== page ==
A team of researchers at the Massachusetts Institute of Technology (MIT) is developing new depth sensors that could be sensitive enough to make self-driving vehicles practical. Also Read - Facebook for Android will soon get dark mode and coronavirus tracking feature
The Camera Culture group at MIT’s Media Lab – that has two Indian-origin researchers Achuta Kadambi and Ramesh Raskar – has been developing innovative imaging systems by using “time of flight” – an approach that gauges distance by measuring the time it takes light projected into a scene to bounce back to a sensor. Also Read - Scientists develop soft contact lens that can zoom with a blink
In a new paper in the journal IEEE Access, the team has presented new approach to time-of-flight imaging that increases its depth resolution 1,000-fold – the type of resolution that could make self-driving cars practical. Also Read - Increasing smartphone usage may be resulting in growing horns on our skull; research suggests
The new approach could also enable accurate distance measurements through fog, which has proven to be a major obstacle to the development of self-driving cars.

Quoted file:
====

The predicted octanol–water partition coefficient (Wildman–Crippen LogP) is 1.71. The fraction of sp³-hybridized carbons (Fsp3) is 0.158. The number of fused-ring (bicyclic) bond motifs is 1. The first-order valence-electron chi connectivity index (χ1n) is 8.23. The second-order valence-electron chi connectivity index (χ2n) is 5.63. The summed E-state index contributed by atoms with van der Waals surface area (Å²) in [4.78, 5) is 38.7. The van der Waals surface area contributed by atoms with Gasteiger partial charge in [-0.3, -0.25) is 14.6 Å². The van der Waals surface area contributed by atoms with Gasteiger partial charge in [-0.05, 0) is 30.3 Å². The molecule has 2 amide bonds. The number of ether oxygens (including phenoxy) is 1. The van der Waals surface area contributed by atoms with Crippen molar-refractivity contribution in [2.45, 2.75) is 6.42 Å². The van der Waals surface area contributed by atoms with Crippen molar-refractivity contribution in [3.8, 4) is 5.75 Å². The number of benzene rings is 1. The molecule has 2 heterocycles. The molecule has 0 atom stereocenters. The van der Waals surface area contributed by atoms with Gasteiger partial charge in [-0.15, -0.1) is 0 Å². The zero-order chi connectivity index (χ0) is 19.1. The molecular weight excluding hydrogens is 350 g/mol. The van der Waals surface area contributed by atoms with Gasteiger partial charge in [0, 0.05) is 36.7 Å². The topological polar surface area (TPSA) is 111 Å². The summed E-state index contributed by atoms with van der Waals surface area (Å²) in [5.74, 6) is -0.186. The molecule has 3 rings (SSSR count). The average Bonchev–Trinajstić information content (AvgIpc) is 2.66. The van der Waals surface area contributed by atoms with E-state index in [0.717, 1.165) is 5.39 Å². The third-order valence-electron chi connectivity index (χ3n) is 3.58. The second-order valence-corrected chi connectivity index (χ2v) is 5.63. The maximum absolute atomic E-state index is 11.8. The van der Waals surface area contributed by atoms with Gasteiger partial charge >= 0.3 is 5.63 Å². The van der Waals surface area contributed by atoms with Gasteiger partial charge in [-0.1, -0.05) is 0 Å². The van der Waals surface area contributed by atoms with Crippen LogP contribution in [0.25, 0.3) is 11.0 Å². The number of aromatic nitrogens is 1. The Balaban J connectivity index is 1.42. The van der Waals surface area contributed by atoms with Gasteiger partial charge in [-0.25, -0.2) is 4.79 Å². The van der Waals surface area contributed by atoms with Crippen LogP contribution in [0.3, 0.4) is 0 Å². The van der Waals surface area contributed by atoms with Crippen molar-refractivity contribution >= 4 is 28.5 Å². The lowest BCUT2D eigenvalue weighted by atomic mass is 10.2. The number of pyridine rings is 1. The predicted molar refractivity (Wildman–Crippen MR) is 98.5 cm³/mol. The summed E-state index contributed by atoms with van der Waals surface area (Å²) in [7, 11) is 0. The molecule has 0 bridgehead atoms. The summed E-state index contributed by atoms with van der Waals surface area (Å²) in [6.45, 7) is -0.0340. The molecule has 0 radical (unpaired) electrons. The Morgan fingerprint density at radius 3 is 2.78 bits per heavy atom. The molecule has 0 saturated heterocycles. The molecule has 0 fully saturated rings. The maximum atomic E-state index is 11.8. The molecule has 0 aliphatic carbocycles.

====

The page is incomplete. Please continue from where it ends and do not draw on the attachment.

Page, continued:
“As you increase the range, your resolution goes down exponentially,” said Kadambi, a joint PhD student in electrical engineering and computer science and media arts and sciences.
At a range of two metres, existing “time-of-flight” systems have a depth resolution of about a centimetre. That’s good enough for the assisted-parking and collision-detection systems on today’s cars.
Kadambi conducted tests in which he sent a light signal through 500 metres of optical fibre with regularly spaced filters along its length.
The tests suggest that at a range of 500 metres, the MIT system should still achieve a depth resolution of only a centimetre.
“We’re modulating the light at a few gigahertz, so it’s like turning a flashlight on and off millions of times per second. But we’re changing that electronically, not optically. The combination of the two is really where you get the power for this system,” explained Raskar, dead of the Camera Culture group.